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Weak India mirrors general lethargy

‘Appeasement’ we have repeatedly been told by those who currently run our government, is the root cause of India’s ills. Since this has been their consistent ideological position for decades, it could be expected that this would not emerge as their most prominent failing and that they would err, rather, on the side of harshness and excess, but on a number of occasions they have been caught off guard, and, instead of responding firmly, have repeatedly sought to explain away the situation.

Why is it that the Indian government finds it necessary to explain the internal political compulsions of the Bangaldesh Prime Minister after Indian soldiers are murdered by the BDR? Why must Indian officials explain to an outraged nation that Bangladesh’s Prime Minister ‘did not know’ of the BDR action; just as they explained that Pakistan’s Prime Minister Nawaz Sharief ‘did not know’ of his Army’s plans in Kargil, even after he went around all over the world justifying the aggression. Just as the Indian government lauded the ‘cooperation’ of the Taliban regime at Kandahar, despite clear evidence of its complicity with the hijackers.

The relationship between a foreign government and its armed forces is an internal issue of that country, as is the political alignment of various factions in any elections that may be held there. An instrumentality of the Government of Bangladesh – the Bangladesh Rifles (BDR) – has committed an act of the most inhuman criminality against Indian soldiers, and the Government of Bangladesh must answer for the actions of its agency. India cannot predicate its foreign policy and strategic responses on the premise – or the gamble – that a sympathetic Prime Minister will hold office in Bangladesh, or that Indian policy must be fashioned to facilitate such an end.

Missing the woods for the trees, it appears, has become the characteristic Indian response to every crisis. Nothing else can explain the flood of ‘analyses’, explanations and details of events that led up to the barbaric torture and murder of the BSF personnel by the Bangladesh Rifles. Was the BSF patrol engaged in a retaliatory action? Are unresolved border issues the ‘root cause’ of the conflict, and will no purpose be served by action against the Bangladeshi General who ordered this atrocity – as the obtuse and brazen Bangladesh High Commissioner asserted? Was there an intelligence failure? Was Hasina Wajed aware of the BDR’s action and intent? Was this the result of a rogue operation by the BDR Director General, backed by the Bangladesh opposition, Islamic fundamentalist elements and the ISI? Will the incident damage Hasina Wajed’s electoral prospects?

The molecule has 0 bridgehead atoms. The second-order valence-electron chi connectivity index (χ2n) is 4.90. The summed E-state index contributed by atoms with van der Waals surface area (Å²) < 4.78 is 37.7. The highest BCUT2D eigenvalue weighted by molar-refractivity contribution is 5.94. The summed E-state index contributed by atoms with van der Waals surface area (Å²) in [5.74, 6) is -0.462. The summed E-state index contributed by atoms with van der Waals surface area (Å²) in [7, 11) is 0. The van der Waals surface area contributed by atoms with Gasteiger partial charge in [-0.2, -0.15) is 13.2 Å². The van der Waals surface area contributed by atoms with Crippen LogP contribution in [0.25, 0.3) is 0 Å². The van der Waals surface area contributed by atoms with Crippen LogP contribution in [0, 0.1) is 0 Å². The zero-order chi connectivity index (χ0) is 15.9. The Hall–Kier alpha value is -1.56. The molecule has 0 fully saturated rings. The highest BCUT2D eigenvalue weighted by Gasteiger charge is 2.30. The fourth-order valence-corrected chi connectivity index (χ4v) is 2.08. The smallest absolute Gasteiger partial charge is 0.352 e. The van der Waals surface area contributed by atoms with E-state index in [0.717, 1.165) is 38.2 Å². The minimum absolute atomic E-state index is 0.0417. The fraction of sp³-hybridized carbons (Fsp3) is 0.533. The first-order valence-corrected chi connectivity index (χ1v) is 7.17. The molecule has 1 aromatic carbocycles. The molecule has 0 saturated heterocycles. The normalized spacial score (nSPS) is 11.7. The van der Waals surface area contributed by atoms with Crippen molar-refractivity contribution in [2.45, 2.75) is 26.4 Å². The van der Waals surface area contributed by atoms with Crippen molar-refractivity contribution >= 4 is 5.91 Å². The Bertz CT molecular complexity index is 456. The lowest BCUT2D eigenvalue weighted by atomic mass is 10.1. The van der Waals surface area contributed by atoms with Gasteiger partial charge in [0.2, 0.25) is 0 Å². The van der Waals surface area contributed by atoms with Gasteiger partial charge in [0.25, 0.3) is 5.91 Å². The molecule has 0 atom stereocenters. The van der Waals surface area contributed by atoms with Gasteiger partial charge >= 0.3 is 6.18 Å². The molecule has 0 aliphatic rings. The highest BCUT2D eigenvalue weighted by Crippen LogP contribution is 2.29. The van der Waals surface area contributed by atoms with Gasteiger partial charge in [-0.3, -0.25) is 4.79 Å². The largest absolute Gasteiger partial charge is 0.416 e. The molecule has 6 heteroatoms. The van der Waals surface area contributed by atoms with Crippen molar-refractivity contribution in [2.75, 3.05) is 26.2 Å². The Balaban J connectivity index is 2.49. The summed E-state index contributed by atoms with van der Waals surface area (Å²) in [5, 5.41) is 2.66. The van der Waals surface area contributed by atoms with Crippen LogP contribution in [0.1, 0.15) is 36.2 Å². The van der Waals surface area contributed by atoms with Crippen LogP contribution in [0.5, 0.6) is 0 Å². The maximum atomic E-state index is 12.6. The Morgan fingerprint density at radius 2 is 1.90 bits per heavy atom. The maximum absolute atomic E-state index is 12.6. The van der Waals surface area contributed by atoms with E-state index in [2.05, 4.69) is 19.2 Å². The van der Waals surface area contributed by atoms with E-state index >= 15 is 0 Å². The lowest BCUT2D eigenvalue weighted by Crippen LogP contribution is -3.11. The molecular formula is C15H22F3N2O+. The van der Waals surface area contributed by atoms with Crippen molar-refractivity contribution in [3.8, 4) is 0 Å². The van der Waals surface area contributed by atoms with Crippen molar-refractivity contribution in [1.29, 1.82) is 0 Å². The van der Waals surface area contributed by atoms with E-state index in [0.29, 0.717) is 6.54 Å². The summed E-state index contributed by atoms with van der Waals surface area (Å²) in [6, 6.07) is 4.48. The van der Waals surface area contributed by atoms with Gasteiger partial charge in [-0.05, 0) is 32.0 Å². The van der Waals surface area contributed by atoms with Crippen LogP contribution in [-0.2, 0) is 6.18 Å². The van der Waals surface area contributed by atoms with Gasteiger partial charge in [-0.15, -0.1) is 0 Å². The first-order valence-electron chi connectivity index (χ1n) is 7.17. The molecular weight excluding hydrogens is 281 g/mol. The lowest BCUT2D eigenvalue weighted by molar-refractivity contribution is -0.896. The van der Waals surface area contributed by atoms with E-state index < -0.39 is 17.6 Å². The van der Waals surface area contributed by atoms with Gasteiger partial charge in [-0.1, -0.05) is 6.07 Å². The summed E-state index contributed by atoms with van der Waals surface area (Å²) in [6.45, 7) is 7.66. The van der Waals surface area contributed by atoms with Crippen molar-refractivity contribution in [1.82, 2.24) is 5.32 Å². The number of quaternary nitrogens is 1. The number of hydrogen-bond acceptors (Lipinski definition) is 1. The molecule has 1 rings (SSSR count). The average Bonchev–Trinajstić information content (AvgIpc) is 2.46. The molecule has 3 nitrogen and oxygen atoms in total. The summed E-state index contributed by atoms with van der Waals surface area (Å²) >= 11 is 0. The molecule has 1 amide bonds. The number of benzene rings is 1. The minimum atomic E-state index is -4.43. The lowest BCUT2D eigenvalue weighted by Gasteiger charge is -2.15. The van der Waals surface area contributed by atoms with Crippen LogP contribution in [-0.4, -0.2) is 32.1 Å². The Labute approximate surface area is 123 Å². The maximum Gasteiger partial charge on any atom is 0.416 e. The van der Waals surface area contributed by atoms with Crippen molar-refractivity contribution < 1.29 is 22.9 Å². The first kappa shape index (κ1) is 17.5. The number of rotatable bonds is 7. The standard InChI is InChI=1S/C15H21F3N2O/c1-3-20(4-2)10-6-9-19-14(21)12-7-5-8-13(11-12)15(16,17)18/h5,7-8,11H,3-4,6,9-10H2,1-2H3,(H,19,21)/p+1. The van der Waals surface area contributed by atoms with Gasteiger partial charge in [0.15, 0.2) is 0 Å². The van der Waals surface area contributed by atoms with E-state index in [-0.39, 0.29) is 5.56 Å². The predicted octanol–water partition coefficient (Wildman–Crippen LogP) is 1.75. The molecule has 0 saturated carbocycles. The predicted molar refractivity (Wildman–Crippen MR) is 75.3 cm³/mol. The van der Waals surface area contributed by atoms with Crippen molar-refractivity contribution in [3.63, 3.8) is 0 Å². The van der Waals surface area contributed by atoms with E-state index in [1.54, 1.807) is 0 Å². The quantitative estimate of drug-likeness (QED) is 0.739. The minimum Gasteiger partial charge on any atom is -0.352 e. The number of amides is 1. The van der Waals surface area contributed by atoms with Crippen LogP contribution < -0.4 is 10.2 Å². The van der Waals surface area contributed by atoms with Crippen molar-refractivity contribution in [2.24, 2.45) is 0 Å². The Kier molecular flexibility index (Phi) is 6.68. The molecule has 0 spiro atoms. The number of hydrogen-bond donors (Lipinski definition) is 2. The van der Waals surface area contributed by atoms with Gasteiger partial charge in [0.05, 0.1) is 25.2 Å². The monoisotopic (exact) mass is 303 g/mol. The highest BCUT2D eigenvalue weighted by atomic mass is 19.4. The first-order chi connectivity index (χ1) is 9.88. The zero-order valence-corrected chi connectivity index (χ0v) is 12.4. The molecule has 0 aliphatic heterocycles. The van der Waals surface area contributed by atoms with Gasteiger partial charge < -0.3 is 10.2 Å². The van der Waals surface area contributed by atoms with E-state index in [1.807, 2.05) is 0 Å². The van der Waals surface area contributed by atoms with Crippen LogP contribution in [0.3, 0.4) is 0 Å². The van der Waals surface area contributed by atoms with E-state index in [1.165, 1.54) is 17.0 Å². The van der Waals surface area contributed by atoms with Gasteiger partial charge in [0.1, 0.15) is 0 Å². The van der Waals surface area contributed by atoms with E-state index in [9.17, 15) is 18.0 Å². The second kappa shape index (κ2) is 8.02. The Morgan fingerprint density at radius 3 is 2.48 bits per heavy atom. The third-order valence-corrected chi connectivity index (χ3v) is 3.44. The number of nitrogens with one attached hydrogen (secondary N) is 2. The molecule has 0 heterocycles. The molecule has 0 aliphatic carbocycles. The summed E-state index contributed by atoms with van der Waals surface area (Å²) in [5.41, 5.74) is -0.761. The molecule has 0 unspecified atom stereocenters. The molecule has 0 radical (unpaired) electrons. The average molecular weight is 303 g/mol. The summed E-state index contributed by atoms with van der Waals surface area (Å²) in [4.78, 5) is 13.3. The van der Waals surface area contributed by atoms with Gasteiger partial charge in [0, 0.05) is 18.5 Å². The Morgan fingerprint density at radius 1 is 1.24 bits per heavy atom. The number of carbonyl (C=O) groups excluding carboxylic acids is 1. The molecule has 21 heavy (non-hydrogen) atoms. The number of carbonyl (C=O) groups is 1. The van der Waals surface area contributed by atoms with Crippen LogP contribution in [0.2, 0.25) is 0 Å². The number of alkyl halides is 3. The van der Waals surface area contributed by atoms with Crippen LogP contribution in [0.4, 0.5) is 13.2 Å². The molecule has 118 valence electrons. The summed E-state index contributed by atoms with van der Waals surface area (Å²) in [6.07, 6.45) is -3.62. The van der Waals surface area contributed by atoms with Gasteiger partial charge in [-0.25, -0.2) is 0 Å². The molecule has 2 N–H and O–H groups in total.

These are matters of detail, not one of which should have any immediate relevance or influence on the Indian response.

What is known is that 16 BSF personnel were killed in Bangladesh. Examination of their injuries indicates that not more than three of these could have died in an exchange of fire. The remaining 13 were certainly and brutally tortured in custody, and then murdered in cold blood. A public and disgraceful spectacle was made of the body of at least one of these soldiers.

‘After such knowledge, what forgiveness?’

A nation does not need to understand and explain the circumstances under which her soldiers are tortured and butchered by the Army of a "friendly country". Such things are beyond understanding or explanation. They demand punishment. And the fullest force of the state – diplomatic, military and economic – must be used to secure this end. And this must be done immediately, not in the extended and inconclusive time frame of ‘inquiry commissions’ and other whitewashing exercises.

But in this country, no one speaks for the Indian soldier. When the IC 814 Flight was hijacked shortly after takeoff from Kathmandu, and after Indian incompetence had allowed it to take off once again subsequent to its landing at Amritsar, India thought nothing of suspending all flights to Nepal, despite that country’s strong protestations. These flights were only resumed more than five months after their suspension, after several humiliating rounds of talks that were inflicted on the Nepalese authorities, and an enormous loss of revenue to that country. And this is despite the fact that the exaggerated media reports of massive weaponry being allowed onto IC 814 at Kathmandu were found to be absolute rubbish even while the hijacking was in progress.